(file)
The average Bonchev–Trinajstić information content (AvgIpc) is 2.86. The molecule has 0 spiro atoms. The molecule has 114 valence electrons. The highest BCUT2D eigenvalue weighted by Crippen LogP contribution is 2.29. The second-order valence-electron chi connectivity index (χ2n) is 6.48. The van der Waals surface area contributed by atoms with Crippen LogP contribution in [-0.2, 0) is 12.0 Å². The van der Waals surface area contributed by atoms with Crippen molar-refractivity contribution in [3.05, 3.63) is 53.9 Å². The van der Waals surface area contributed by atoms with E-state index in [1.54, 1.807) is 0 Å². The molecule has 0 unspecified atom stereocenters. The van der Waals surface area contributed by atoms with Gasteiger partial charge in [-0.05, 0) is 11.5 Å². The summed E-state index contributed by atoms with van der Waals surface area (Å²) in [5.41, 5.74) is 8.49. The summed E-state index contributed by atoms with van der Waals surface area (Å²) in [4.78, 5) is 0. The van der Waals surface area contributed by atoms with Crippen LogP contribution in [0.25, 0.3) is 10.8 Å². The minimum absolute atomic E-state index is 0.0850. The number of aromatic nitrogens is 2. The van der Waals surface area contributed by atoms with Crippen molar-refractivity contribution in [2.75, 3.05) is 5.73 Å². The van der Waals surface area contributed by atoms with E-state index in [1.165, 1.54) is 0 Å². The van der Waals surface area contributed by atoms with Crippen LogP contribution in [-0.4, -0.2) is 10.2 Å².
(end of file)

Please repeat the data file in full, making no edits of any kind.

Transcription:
The average Bonchev–Trinajstić information content (AvgIpc) is 2.86. The molecule has 0 spiro atoms. The molecule has 114 valence electrons. The highest BCUT2D eigenvalue weighted by Crippen LogP contribution is 2.29. The second-order valence-electron chi connectivity index (χ2n) is 6.48. The van der Waals surface area contributed by atoms with Crippen LogP contribution in [-0.2, 0) is 12.0 Å². The van der Waals surface area contributed by atoms with Crippen molar-refractivity contribution in [3.05, 3.63) is 53.9 Å². The van der Waals surface area contributed by atoms with E-state index in [1.54, 1.807) is 0 Å². The molecule has 0 unspecified atom stereocenters. The van der Waals surface area contributed by atoms with Gasteiger partial charge in [-0.05, 0) is 11.5 Å². The summed E-state index contributed by atoms with van der Waals surface area (Å²) in [5.41, 5.74) is 8.49. The summed E-state index contributed by atoms with van der Waals surface area (Å²) in [4.78, 5) is 0. The van der Waals surface area contributed by atoms with Crippen LogP contribution in [0.25, 0.3) is 10.8 Å². The minimum absolute atomic E-state index is 0.0850. The number of aromatic nitrogens is 2. The van der Waals surface area contributed by atoms with Crippen molar-refractivity contribution in [2.75, 3.05) is 5.73 Å². The van der Waals surface area contributed by atoms with E-state index in [1.165, 1.54) is 0 Å². The van der Waals surface area contributed by atoms with Crippen LogP contribution in [-0.4, -0.2) is 10.2 Å².